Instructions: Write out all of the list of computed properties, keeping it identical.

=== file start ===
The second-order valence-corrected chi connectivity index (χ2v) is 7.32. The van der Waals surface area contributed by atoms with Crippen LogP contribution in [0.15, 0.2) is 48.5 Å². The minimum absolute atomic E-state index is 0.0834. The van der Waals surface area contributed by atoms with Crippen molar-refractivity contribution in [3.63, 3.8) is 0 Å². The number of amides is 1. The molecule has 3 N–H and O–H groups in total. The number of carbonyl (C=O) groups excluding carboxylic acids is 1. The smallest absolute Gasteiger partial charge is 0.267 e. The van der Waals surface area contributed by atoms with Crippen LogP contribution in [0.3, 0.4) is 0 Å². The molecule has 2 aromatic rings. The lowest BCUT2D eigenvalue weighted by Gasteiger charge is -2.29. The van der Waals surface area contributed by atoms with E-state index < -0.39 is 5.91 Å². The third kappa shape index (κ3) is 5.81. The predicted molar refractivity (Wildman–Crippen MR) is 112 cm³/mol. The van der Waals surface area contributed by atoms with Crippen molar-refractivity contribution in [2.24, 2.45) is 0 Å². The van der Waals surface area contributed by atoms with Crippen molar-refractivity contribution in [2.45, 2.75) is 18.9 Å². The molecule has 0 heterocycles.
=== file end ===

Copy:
The second-order valence-corrected chi connectivity index (χ2v) is 7.32. The van der Waals surface area contributed by atoms with Crippen LogP contribution in [0.15, 0.2) is 48.5 Å². The minimum absolute atomic E-state index is 0.0834. The van der Waals surface area contributed by atoms with Crippen molar-refractivity contribution in [3.63, 3.8) is 0 Å². The number of amides is 1. The molecule has 3 N–H and O–H groups in total. The number of carbonyl (C=O) groups excluding carboxylic acids is 1. The smallest absolute Gasteiger partial charge is 0.267 e. The van der Waals surface area contributed by atoms with Crippen LogP contribution in [0.3, 0.4) is 0 Å². The molecule has 2 aromatic rings. The lowest BCUT2D eigenvalue weighted by Gasteiger charge is -2.29. The van der Waals surface area contributed by atoms with E-state index < -0.39 is 5.91 Å². The third kappa shape index (κ3) is 5.81. The predicted molar refractivity (Wildman–Crippen MR) is 112 cm³/mol. The van der Waals surface area contributed by atoms with Crippen molar-refractivity contribution in [2.24, 2.45) is 0 Å². The van der Waals surface area contributed by atoms with Crippen molar-refractivity contribution in [2.45, 2.75) is 18.9 Å². The molecule has 0 heterocycles.